What is success, really? I’ve asked myself that question a lot lately. I know what the world says it is: fame, wealth, titles, acclaim, status, belongings, social media following—the list goes on. We all speak of success being something we aim for, but surely the definition has to have more substance than a vain train of accolades.
When I probed into the question, I was left desiring a firmer foundation to stand on. In a world where success has so many variants, how do we strip away the pressure to perform and achieve and instead embrace true success?
A thought that gave me permission to lay down the societal pressures of success and instead pick up the truest form of success: character.
A rhythmic thought, that dared success to look like the most unsuspecting of offerings, demanded my attention and acceptance, dismantling the falsehood that defines success solely as manmade achievement:
What if true success looked as simple as faithfulness and maturation?
And it was there, in the simplicity of that statement, that I felt my mind shift for the first time and take hold of the peace and assurance of such a thought. A thought that gave me permission to lay down the societal pressures of success and instead pick up the truest form of success: character. I realized that I didn’t need to worry about being the best, but instead needed to seek after becoming the best version of myself. It gave me a lens change-out. I went from seeing myself and my life through a lens of comparison—”not good enough,” “not talented enough,” “not smart enough”—to seeing it through the lens of my own journey, knowing that what I have pales in comparison to the beauty of who I am and am intent on becoming.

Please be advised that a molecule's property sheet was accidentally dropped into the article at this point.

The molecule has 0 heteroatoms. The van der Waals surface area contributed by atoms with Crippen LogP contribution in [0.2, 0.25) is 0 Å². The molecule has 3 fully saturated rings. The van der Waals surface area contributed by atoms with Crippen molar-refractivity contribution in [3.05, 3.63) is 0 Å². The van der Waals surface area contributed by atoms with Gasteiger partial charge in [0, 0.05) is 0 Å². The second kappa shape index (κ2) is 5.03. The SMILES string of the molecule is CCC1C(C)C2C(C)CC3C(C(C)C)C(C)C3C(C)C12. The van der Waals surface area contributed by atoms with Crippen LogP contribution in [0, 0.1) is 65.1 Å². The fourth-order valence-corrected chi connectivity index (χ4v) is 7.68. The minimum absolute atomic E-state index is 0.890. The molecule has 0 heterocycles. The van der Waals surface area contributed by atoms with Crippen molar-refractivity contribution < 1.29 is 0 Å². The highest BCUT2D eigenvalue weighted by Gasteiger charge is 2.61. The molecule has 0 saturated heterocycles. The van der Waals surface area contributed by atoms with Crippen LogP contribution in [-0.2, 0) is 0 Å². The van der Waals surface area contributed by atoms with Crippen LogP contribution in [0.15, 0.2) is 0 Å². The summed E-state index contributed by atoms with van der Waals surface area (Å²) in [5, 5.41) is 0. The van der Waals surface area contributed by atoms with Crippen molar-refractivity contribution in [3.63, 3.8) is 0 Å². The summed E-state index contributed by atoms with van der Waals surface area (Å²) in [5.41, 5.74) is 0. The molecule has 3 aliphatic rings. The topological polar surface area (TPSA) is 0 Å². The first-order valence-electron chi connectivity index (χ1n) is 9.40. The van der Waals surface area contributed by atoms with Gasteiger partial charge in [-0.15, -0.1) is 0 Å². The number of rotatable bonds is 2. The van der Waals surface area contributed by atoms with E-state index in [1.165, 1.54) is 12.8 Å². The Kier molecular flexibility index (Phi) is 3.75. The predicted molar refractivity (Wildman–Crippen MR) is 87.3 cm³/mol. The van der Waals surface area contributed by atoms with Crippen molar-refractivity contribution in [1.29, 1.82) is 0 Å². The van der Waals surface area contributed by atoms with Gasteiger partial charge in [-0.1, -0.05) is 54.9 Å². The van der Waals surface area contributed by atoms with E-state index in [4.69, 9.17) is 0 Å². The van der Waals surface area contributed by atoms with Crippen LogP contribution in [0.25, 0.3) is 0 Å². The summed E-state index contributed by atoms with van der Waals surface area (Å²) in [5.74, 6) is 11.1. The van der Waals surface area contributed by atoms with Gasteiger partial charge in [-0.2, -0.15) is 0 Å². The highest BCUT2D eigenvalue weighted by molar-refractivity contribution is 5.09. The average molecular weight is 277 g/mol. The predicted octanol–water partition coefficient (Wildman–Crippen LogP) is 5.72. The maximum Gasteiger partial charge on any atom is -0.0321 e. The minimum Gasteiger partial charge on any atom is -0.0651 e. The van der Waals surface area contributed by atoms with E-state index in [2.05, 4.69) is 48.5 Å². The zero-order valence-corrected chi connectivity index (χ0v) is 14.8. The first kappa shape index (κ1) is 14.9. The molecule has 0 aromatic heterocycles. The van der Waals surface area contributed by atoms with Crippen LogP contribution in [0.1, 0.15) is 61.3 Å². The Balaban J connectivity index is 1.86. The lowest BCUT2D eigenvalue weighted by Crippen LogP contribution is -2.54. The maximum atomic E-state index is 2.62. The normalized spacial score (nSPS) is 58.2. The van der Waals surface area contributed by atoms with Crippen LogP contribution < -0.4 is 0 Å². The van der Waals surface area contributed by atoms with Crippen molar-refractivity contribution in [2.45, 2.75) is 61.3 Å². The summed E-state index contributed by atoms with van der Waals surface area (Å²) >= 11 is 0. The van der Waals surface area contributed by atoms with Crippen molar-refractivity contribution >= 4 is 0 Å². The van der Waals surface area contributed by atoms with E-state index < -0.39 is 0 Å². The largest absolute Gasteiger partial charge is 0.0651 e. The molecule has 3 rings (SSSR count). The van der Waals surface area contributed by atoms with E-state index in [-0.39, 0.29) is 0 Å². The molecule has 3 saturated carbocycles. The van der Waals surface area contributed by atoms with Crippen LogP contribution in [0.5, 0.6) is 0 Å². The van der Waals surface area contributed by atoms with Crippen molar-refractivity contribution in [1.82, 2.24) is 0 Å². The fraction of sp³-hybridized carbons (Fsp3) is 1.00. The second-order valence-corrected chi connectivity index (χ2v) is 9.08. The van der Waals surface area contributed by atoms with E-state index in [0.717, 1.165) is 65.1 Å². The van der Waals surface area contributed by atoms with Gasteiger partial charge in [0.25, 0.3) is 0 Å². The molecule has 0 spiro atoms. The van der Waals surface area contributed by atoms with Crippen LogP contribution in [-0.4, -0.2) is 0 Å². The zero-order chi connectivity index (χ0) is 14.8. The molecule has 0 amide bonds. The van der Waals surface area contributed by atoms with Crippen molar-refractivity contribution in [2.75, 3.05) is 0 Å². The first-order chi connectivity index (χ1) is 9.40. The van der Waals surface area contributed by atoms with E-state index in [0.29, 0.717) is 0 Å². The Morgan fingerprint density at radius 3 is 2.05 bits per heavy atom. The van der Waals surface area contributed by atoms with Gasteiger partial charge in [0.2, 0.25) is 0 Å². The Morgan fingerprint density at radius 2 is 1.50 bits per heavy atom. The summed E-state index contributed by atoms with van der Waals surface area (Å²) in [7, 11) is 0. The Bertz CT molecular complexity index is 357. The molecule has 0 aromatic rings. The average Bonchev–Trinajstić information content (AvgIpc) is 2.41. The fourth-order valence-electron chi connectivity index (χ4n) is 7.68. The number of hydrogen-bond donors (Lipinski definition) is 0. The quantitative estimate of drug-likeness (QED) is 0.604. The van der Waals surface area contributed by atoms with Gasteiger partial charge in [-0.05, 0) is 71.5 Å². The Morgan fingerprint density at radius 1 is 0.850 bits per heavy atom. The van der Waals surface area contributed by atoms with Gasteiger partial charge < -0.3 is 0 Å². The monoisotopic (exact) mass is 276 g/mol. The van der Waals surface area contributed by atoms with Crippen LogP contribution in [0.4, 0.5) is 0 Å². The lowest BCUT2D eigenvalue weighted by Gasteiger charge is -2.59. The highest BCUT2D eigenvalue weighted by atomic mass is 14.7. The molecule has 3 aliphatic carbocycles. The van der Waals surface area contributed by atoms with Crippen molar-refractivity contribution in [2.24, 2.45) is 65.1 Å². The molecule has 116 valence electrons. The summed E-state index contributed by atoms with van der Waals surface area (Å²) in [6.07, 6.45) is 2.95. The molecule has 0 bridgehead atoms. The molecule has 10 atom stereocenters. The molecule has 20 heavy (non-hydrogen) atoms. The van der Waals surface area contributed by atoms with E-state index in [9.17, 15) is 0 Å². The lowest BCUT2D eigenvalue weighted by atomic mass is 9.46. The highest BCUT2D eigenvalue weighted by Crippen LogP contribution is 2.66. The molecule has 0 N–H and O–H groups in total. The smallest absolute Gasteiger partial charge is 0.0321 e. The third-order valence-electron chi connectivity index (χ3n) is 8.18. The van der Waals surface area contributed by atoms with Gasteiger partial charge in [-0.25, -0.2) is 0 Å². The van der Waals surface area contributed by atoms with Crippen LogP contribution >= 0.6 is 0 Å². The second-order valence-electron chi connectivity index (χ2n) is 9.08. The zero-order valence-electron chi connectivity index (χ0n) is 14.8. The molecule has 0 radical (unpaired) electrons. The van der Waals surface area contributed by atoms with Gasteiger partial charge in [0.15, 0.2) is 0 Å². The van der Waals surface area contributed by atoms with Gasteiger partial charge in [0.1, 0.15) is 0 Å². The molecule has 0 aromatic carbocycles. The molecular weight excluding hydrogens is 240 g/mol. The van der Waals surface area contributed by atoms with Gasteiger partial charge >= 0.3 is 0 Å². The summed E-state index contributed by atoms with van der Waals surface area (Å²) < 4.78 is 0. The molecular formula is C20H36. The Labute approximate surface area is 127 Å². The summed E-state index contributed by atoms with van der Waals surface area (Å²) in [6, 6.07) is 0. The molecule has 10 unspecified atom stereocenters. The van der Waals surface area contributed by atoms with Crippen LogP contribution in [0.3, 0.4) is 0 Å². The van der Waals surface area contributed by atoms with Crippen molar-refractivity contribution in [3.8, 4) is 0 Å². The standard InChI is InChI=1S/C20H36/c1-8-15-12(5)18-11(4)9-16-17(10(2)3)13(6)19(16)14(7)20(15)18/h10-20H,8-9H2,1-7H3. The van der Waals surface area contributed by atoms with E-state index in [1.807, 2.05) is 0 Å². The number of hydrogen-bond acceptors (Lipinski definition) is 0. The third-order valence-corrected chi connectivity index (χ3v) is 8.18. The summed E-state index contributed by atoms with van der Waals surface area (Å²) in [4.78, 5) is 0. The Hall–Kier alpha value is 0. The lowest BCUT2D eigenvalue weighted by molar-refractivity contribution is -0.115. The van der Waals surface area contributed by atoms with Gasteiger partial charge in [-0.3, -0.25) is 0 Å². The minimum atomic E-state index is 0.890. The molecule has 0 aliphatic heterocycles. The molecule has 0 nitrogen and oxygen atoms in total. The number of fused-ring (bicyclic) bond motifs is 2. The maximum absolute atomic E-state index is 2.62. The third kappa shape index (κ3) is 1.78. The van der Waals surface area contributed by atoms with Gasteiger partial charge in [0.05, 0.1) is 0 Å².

Still, I’m forced to ask myself: Would faithfulness and maturation be enough? It does not take a rocket scientist to see that these are noble and estimable definitions of success, but where do I actually stand with it? Is it enough to quantify success in this way, a way that is seemingly unseen and unimportant in the world’s eyes?
It is there that suddenly that question goes from head to heart to hands for me. I realize that I have the power to choose what my definition of success is going to be.
I alone get to choose if a life of faithfulness and growth is enough or if I instead need to reach for a secondary definition of success. That definition might make me enviable to my peers, but lacks the substance I truly want at the end of the day.
So, I choose to reach in and engage with a truth that is so alien to today’s culture, yet so equally home to me. Once I was stretching to leave my covetable mark on this world, thinking that was the only way to be successful. Now I’m leaning into my own definition, seeking and believing that a heart after faithfulness and maturation is the type of heart that does not just leave a superficial mark on the world, but legitimately shapes and molds it for the better.